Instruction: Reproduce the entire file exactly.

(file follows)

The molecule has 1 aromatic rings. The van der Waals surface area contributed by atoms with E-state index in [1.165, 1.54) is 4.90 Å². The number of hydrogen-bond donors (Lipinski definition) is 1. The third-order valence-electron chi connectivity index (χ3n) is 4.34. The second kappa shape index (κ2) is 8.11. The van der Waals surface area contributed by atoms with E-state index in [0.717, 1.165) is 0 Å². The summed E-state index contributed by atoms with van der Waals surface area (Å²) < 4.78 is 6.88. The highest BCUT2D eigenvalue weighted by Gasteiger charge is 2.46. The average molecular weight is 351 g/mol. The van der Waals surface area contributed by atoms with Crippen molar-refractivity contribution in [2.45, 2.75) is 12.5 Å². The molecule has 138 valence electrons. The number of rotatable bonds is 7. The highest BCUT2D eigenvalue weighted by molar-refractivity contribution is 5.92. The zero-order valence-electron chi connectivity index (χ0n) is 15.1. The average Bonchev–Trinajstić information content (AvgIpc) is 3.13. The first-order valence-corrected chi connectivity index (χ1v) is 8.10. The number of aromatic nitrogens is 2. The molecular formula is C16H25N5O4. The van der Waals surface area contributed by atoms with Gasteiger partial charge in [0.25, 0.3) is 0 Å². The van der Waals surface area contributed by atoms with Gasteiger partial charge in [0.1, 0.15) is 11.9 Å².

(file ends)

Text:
The molecule has 1 aromatic rings. The van der Waals surface area contributed by atoms with E-state index in [1.165, 1.54) is 4.90 Å². The number of hydrogen-bond donors (Lipinski definition) is 1. The third-order valence-electron chi connectivity index (χ3n) is 4.34. The second kappa shape index (κ2) is 8.11. The van der Waals surface area contributed by atoms with E-state index in [0.717, 1.165) is 0 Å². The summed E-state index contributed by atoms with van der Waals surface area (Å²) < 4.78 is 6.88. The highest BCUT2D eigenvalue weighted by Gasteiger charge is 2.46. The average molecular weight is 351 g/mol. The van der Waals surface area contributed by atoms with Crippen molar-refractivity contribution in [2.45, 2.75) is 12.5 Å². The molecule has 138 valence electrons. The number of rotatable bonds is 7. The highest BCUT2D eigenvalue weighted by molar-refractivity contribution is 5.92. The zero-order valence-electron chi connectivity index (χ0n) is 15.1. The average Bonchev–Trinajstić information content (AvgIpc) is 3.13. The first-order valence-corrected chi connectivity index (χ1v) is 8.10. The number of aromatic nitrogens is 2. The molecular formula is C16H25N5O4. The van der Waals surface area contributed by atoms with Gasteiger partial charge in [0.25, 0.3) is 0 Å². The van der Waals surface area contributed by atoms with Gasteiger partial charge in [0.1, 0.15) is 11.9 Å².